Roosevelt Road war demands definition
In 2012, a string of residential properties on Beecher Avenue in Winfield were forcibly rezoned "town center" which opened the door for commercial enterprises, town houses, and condominiums. I watched as homeowners wept at village hall meetings, pleading with the trustees to leave their properties alone. This included an 85-year-old woman whose home was well kept — both inside and outside.
Fortunately, at the last minute amendments were added to the rezoning which protected the residential owners from being forced to sell their homes. But these amendments were hard fought and not part of the original plan orchestrated by several trustees.
Now the battle has moved to Roosevelt Road where efforts to forcibly rezone a series of residential properties to commercial status has taken on steam.
The trustees in favor of rezoning — Tim Allen, Tony Reyes and Jim Hughes — insist that they are not engaged in eminent domain, just forced rezoning. But the net result is the same: the forced transfer of properties from one private owner to another private owner, with the intent of enhancing tax revenue for the village.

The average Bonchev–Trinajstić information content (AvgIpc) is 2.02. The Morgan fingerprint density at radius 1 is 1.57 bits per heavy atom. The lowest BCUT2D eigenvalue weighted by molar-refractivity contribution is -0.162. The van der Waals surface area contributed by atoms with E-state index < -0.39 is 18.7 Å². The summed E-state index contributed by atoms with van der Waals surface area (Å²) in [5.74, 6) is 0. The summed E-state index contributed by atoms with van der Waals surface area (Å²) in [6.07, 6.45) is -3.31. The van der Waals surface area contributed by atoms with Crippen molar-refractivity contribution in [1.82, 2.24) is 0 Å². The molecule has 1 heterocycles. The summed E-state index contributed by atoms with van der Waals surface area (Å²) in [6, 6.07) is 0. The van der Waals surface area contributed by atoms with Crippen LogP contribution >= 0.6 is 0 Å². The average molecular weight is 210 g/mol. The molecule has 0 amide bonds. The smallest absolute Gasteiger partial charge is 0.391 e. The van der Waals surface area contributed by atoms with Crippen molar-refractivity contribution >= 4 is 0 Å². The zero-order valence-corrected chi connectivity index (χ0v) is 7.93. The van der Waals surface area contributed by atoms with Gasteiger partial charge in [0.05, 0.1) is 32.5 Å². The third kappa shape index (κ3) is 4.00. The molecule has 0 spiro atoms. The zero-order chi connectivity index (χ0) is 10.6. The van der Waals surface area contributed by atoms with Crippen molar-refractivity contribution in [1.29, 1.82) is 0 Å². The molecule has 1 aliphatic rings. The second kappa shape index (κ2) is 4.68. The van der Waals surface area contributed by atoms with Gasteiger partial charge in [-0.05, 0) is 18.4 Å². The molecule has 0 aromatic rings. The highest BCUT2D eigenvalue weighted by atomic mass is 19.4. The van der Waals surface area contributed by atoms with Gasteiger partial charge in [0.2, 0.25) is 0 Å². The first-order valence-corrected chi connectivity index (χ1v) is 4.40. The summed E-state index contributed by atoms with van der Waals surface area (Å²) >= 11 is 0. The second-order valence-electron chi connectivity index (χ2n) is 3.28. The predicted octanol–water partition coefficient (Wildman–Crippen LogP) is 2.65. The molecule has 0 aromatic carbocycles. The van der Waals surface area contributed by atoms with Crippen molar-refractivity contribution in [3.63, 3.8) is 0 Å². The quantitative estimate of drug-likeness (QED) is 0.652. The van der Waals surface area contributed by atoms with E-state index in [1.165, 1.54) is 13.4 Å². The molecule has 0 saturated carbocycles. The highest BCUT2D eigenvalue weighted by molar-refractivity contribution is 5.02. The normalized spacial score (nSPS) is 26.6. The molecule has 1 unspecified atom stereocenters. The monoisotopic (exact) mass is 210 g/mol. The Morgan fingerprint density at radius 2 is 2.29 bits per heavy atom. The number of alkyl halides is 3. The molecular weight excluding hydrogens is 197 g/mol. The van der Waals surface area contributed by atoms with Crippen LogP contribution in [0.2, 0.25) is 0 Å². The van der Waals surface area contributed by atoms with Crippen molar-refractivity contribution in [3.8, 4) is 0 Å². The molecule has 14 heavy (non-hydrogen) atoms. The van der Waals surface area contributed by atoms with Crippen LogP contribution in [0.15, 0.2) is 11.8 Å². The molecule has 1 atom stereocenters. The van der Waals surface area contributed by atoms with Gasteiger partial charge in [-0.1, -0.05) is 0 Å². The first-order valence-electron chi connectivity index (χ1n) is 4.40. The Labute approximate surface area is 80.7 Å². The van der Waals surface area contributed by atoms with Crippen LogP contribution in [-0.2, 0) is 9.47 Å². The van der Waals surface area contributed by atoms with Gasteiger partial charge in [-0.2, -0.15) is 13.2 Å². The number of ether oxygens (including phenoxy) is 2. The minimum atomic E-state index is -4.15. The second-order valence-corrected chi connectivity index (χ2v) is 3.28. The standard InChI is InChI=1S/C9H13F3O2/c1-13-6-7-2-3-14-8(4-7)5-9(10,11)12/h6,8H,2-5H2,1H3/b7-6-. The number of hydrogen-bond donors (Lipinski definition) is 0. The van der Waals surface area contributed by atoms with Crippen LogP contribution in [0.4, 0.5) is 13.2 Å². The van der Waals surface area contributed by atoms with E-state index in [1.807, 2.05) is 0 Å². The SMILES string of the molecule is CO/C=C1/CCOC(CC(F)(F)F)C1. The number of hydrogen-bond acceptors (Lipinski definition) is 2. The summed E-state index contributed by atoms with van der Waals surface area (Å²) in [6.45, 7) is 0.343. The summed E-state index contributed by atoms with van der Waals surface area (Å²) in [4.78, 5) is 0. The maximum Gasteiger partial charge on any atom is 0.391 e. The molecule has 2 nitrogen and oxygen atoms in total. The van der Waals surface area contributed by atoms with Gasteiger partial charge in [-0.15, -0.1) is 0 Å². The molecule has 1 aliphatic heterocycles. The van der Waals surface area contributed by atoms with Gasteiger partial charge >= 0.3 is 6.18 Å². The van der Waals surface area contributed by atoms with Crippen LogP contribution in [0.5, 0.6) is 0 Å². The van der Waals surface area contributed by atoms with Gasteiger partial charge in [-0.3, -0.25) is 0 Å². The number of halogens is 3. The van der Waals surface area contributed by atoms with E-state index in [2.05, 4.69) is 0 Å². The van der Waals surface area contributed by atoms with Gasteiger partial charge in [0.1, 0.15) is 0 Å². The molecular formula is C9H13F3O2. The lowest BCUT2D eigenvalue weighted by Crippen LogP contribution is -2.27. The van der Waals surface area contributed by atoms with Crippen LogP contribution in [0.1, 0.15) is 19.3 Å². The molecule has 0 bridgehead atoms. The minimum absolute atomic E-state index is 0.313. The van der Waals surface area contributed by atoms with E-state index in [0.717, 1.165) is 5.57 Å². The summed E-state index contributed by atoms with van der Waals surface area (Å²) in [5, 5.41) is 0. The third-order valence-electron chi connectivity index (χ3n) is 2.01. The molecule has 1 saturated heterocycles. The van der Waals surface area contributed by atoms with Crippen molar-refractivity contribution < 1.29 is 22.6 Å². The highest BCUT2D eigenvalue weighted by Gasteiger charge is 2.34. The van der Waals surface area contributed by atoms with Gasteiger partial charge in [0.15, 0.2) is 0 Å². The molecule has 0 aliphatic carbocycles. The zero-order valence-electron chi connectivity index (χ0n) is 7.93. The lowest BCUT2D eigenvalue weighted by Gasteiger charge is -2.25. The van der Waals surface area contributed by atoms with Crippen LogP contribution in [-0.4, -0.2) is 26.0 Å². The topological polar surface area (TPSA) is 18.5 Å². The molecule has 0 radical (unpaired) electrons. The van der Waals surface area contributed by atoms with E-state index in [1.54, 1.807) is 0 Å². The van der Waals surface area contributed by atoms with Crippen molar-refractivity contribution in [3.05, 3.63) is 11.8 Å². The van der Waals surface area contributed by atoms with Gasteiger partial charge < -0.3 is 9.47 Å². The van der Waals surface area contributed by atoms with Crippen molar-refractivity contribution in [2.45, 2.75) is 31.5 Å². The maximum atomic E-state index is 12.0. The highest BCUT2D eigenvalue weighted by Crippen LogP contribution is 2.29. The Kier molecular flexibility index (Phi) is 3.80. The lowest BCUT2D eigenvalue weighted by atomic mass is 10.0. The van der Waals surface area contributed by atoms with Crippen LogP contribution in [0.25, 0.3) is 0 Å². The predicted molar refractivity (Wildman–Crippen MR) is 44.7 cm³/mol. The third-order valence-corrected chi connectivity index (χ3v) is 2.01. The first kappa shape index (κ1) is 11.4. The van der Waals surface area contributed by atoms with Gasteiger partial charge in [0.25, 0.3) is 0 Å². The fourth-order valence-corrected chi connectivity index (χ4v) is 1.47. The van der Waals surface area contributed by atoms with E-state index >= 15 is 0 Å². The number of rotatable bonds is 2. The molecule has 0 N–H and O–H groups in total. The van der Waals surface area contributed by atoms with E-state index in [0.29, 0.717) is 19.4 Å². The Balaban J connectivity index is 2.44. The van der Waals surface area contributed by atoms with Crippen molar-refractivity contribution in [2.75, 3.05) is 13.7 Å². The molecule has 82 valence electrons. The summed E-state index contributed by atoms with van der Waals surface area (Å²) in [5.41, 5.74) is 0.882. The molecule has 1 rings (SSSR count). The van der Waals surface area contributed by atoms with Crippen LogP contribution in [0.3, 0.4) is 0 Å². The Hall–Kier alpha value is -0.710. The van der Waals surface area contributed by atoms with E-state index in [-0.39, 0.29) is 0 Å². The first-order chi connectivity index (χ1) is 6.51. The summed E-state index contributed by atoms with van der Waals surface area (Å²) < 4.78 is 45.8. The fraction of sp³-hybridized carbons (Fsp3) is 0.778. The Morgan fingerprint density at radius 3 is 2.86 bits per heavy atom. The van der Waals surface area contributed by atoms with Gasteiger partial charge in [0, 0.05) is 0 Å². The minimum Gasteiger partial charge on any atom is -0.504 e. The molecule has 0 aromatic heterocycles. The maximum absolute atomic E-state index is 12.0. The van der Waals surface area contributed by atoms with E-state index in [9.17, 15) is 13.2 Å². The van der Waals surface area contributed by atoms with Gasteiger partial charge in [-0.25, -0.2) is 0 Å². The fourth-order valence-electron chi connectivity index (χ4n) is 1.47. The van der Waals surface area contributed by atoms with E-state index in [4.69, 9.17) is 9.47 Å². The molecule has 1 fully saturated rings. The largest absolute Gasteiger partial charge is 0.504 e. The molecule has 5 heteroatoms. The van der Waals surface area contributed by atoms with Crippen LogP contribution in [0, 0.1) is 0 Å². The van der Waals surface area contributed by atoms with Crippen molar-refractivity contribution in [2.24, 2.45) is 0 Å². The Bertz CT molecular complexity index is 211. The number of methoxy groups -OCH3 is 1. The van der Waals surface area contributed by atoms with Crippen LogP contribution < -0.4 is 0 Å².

Across our nation, this has become the method du jour for municipalities to quickly solve their tax revenue problems. It is called "eminent domain lite," "backdoor eminent domain," and "disguised eminent domain."
As the newest member of the Village of Winfield Plan Commission, I believe that a clarion call is needed to help the residents of Winfield rightly understand what is going on under their noses.
In the case of Winfield, our intense political discord will find resolution only when the key issue in play is rightly defined. Once that occurs, we might find that the political wars will finally come to an end. After all, who wants to be labeled as an advocate of eminent domain abuse?
Robert C. Greer
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